The Better Fan Experience: Sports and the Business of Broadcast
Panelists discuss the changing dynamics of how people consume sports
The approximately 100 ESPN layoffs announced during NAB 2017 left panelists and audience at the convention’s “Sports and the Business of Broadcast” session sad and disappointed (the cuts follow some 300 in 2015 and 300 in 2013), but the mood soon turned positive.
AEG Chief Revenue Officer Todd Goldstein started off the session proclaiming himself “still bullish on broadcast.” And moderator John Ourand, media reporter for SportsBusiness Journal, pointed out that the ESPN move was a purely corporate business decision based on cord-cutting and rights fees.
Keith Wachtel, EVP/chief revenue officer, NHL, asked how the layoffs would affect Disney financially. (For the record, ESPN parent Disney stock was basically flat the week of NAB 2017, including a 1.35% drop on Monday April 24.)
Craig Barry, EVP/chief content officer, Turner Sports, observed that, with audiences and platforms fragmented and viewers experiencing fatigue, it is imperative that rightsholders negotiate and receive exclusive rights for all screens, to ensure that cord-cutters searching for content still find the rightsholders’ content. It is up to the rightsholder, he added, “to create the best user experience for the platform.” Just how to do that is still up for debate.
Although ESPN remains the worldwide leader in sports, according to Sacramento Kings President Chris Granger, sports must be viewer-centric, and appointment linear live TV is not going to go away.
In fact, consumption among cord-cutters and cord-nevers has never been higher and is increasing, Goldstein noted, adding that these people want a “great consumer experience wherever they watch.”
The monetization of content quickly moved to the forefront of the conversation, with Granger stating that engagement — watching, sharing, following — is the most important metric.
But there seems to be a disconnect between what engagement actually is in today’s multiplatform/multidevice world. Ourand points out that TV ratings for the NFL, NHL, and NASCAR are down on average year-over-year (an exception, Granger pointed out, was March Madness).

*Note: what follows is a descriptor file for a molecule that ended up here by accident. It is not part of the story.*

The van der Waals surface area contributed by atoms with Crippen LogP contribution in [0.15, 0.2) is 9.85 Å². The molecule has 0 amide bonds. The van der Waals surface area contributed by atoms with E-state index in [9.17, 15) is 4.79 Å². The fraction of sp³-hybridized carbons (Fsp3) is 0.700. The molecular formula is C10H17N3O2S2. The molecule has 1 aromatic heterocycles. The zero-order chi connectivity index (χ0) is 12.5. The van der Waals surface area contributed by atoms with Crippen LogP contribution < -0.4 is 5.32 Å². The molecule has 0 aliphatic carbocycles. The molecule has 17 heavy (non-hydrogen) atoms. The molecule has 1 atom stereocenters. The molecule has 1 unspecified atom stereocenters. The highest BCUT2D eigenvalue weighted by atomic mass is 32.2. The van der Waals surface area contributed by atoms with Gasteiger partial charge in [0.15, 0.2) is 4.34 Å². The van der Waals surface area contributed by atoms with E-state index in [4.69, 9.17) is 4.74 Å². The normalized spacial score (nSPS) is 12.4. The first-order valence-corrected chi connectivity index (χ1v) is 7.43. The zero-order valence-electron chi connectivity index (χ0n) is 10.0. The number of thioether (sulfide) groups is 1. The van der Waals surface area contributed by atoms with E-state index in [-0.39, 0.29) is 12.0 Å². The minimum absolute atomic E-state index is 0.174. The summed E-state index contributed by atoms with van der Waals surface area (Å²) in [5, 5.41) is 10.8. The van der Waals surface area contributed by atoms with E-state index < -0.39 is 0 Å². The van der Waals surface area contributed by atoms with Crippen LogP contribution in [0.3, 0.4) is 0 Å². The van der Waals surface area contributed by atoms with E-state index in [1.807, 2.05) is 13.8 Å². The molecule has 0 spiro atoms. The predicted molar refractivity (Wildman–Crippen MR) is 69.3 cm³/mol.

However, engagement is more than just TV ratings, and consumption on connected devices and mobile is continuing to increase. “Ratings are a traditional measurement,” Granger said, noting that March Madness delivered a higher CPM on mobile platforms. Viewers want a better experience than channel flipping, he explained, and it is up to the industry to understand this behavior in order to fully monetize content.
Goldstein pointed out that the Coachella Valley Music and Arts Festival numbers were “staggering,” providing significant engagement in different ways, and, although Coachella is a non-sports event, there’s enough interest in sports without just TV ratings.
Yet again, Ourand focused on TV ratings, predicting that ratings for the next World Series will crater year-over-year because of the Cubs’ historic win last year. Although this is just common sense, Granger stated that one year down doesn’t matter, that the focus needs to be on how to produce better content in different ways, and that the Kings’ ratings were up this year.
“Fans will decide how important an event is,” Barry said. “Live” is the appointment-TV “value,” Wachtel observed.
Granger agreed that “sports remains the most valuable content” but added that partnerships, such as with Amazon, will become increasingly important on the distribution side.
Barry concurred, as long as these types of partnerships create a better fan experience. As an example, he cited the TBS/CBS partnership on NCAA Division I Men’s Basketball Championship broadcast, which created a better fan experience with all 67 2017 games broadcast across four networks (TBS, TNT, truTV, and CBS), plus games across any platform within the partners’ respective portfolios (plus NCAA March Madness Live); the deal covers platforms to be created through 2032. That’s forward thinking from a rights-negotiating standpoint.
That brought the conversation to millennials and Twitch, a direct-to-viewer live videogame broadcasting platform (which also features competitive gaming content known as esports). “Twitch is now a real player,” said Wachtel. “They have changed the dynamics of how people consume sports.”
AEG’s Goldstein pointed out that esports venues sell out, at about 16,000 seats per event. Barry boasted about TBS’s ELeague live coverage of videogame competitions for the “casual” viewer, who may not know of or wish to find Twitch.
In the end, it came down to a simple rule from the NHL’s Wachtel: “Capture that fan.” Especially if it’s through companion viewing with different feeds on a secondary device, because fans want more than just what’s on TV.